[Source: Journal of Infectious Diseases, full page: (LINK). Abstract, edited.]
Complications and associated bacterial co-infections among children hospitalized with seasonal or pandemic influenza, United States, 2003-2010
Fatimah S. Dawood 1, Sandra S. Chaves 1, Alejandro Pérez 1, Arthur Reingold 2, James Meek 3, Monica M. Farley 4, Patricia Ryan 5, Ruth Lynfield 6, Craig Morin 6, Joan Baumbach 7, Nancy M. Bennett 8, Shelley Zansky 9, Ann Thomas 10, Mary Lou Lindegren 11, William Schaffner 11, Lyn Finelli 1, for the Emerging Infections Program Network
Author Affiliations: 1Influenza Division, Centers for Disease Control and Prevention (CDC), Atlanta, Georgia, USA 2California Emerging Infections Program, Oakland, California, USA 3Connecticut Emerging Infections Program, Yale School of Public Health, New Haven, Connecticut, USA 4Emory University School of Medicine, the Atlanta Veterans Affairs Medical Center, and the Georgia Emerging Infections Program, Atlanta, Georgia, USA 5Maryland Department of Health and Mental Hygiene, Baltimore, MD 6Minnesota Department of Health, St. Paul, Minnesota, USA 7New Mexico Department of Health, Santa Fe, New Mexico, USA 8Department of Medicine, University of Rochester School of Medicine and Dentistry, Rochester, NY, USA 9Emerging Infections Program, New York State Department of Health, Albany, NY, USA 10Oregon Public Health Division, Portland, Oregon, USA 11Department of Preventive Medicine, Vanderbilt University School of Medicine, Nashville, Tennessee
Corresponding Author: Fatimah S. Dawood, Influenza Division, Centers for Disease Control and Prevention, 1600 Clifton Rd MS A-32, Atlanta, GA 30333, United States; telephone: (404) 639-0431; fax (404) 639-3866; email: firstname.lastname@example.org.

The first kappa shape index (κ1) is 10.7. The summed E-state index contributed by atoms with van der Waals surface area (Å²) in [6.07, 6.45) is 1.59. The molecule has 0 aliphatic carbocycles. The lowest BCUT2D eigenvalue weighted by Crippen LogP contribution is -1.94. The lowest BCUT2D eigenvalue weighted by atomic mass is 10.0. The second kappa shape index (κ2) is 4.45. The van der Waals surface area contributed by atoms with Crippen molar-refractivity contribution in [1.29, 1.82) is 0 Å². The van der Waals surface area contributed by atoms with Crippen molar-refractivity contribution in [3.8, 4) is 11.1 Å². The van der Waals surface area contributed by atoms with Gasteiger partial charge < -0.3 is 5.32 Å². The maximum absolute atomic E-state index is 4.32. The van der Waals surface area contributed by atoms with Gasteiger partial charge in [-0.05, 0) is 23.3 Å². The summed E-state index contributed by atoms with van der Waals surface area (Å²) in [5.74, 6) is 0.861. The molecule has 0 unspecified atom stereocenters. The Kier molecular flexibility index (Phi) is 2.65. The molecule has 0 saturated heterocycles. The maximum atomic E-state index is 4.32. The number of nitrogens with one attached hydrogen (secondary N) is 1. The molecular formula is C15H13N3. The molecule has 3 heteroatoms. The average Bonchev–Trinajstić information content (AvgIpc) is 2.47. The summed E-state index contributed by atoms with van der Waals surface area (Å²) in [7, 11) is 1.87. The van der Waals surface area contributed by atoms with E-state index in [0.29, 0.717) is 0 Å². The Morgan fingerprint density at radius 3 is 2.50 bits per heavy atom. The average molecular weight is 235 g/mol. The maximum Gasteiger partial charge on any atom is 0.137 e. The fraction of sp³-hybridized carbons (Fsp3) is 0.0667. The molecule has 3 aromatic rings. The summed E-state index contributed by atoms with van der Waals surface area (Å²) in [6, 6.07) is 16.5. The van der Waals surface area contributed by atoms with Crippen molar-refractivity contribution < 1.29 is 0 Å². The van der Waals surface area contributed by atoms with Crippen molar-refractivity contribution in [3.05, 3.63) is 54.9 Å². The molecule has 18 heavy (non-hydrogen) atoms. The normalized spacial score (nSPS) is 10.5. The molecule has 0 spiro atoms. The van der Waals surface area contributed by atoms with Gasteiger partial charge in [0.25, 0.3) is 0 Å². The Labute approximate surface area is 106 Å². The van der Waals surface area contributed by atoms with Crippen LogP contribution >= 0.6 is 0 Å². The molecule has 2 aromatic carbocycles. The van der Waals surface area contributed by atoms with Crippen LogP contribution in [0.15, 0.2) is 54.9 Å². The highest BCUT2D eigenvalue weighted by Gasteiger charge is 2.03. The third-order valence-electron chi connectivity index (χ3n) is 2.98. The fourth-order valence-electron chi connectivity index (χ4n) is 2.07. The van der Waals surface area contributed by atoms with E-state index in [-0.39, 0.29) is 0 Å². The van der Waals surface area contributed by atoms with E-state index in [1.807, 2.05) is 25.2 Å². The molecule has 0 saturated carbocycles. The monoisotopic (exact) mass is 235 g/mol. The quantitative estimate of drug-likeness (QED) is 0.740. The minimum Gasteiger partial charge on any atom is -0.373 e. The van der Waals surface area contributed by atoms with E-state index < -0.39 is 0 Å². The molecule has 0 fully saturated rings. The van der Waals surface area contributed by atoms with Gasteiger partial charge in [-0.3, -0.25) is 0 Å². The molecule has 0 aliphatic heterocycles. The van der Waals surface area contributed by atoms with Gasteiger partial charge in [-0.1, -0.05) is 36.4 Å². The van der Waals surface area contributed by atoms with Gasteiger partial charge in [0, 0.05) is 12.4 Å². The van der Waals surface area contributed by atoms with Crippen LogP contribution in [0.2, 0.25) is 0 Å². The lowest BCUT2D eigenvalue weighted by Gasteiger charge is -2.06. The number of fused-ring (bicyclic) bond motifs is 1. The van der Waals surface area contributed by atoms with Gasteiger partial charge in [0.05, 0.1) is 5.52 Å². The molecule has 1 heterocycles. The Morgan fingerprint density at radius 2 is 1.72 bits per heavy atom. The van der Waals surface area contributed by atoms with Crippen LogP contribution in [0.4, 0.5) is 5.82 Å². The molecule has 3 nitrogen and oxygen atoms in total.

Alternate Corresponding Author: Lyn Finelli, DrPH, Tel: 404.639.2554, Email: email@example.com.
Data on the range and severity of influenza-associated complications among children are limited. We describe the frequency and severity of complications in hospitalized children aged <18 years with seasonal influenza (2003-2009) and influenza A(H1N1)pdm09 (2009-2010).
Population-based surveillance for laboratory-confirmed influenza hospitalizations was conducted among 5.3 million children in 10 states. Complications were identified by ICD-9 codes in medical records.
During 2003-2010, 7,293 children hospitalized with influenza were identified, of whom 6,769 (93%) had complete ICD-9 code data. Among the 6,769 children, the median length of hospitalization was 3 days (interquartile range 2-4), 975 (14%) required intensive care, 359 (5%) had respiratory failure, and 40 (1%) died. The most common complications were pneumonia (28%), asthma exacerbations (793/3616 children >2 years, 22%), and dehydration (21%). Lung abscess/empyema, tracheitis, encephalopathy, bacteremia/sepsis, acute renal failure, and myocarditis were rare (<2%) but associated with median hospitalization >6 days and 48-70% of children required intensive care. Positive bacterial cultures were identified in 2% of children (107/6769); Staphylococcus aureus and Streptococcus pneumoniae were most commonly identified.
Complications add substantially to the burden of hospitalized children with influenza through intensive care requirements and prolonged hospitalization, highlighting the importance of primary prevention with influenza vaccination.
Received June 26, 2013. Revision received July 26, 2013. Accepted August 1, 2013.
Published by Oxford University Press on behalf of the Infectious Diseases Society of America 2013.